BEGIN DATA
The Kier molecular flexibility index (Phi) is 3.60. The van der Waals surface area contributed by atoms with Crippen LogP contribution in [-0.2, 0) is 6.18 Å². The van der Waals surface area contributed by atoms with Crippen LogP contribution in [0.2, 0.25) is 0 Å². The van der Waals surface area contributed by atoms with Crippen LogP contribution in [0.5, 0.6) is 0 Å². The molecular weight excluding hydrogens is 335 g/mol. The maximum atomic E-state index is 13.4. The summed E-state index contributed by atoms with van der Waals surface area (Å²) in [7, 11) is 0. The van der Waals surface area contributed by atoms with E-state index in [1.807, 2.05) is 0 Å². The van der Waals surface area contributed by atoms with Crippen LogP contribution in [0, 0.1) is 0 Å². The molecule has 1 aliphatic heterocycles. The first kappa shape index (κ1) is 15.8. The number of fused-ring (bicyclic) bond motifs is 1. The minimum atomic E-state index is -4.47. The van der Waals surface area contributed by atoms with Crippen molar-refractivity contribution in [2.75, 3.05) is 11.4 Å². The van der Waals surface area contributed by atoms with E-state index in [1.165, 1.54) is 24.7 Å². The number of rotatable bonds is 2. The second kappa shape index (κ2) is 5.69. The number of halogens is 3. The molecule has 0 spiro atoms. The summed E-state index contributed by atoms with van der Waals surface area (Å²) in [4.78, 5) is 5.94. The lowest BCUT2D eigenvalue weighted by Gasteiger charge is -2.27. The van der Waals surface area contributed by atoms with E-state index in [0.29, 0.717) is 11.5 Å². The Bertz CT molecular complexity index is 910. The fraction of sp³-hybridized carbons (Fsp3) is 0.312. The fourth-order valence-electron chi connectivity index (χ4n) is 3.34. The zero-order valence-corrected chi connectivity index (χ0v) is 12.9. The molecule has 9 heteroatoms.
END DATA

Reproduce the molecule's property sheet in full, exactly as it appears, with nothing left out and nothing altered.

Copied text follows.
The Kier molecular flexibility index (Phi) is 3.60. The van der Waals surface area contributed by atoms with Crippen LogP contribution in [-0.2, 0) is 6.18 Å². The van der Waals surface area contributed by atoms with Crippen LogP contribution in [0.2, 0.25) is 0 Å². The van der Waals surface area contributed by atoms with Crippen LogP contribution in [0.5, 0.6) is 0 Å². The molecular weight excluding hydrogens is 335 g/mol. The maximum atomic E-state index is 13.4. The summed E-state index contributed by atoms with van der Waals surface area (Å²) in [7, 11) is 0. The van der Waals surface area contributed by atoms with E-state index in [1.807, 2.05) is 0 Å². The van der Waals surface area contributed by atoms with Crippen LogP contribution in [0, 0.1) is 0 Å². The molecule has 1 aliphatic heterocycles. The first kappa shape index (κ1) is 15.8. The number of fused-ring (bicyclic) bond motifs is 1. The minimum atomic E-state index is -4.47. The van der Waals surface area contributed by atoms with Crippen molar-refractivity contribution in [2.75, 3.05) is 11.4 Å². The van der Waals surface area contributed by atoms with E-state index in [1.165, 1.54) is 24.7 Å². The number of rotatable bonds is 2. The second kappa shape index (κ2) is 5.69. The number of halogens is 3. The molecule has 0 spiro atoms. The summed E-state index contributed by atoms with van der Waals surface area (Å²) in [4.78, 5) is 5.94. The lowest BCUT2D eigenvalue weighted by Gasteiger charge is -2.27. The van der Waals surface area contributed by atoms with E-state index in [0.29, 0.717) is 11.5 Å². The Bertz CT molecular complexity index is 910. The fraction of sp³-hybridized carbons (Fsp3) is 0.312. The fourth-order valence-electron chi connectivity index (χ4n) is 3.34. The zero-order valence-corrected chi connectivity index (χ0v) is 12.9. The molecule has 9 heteroatoms.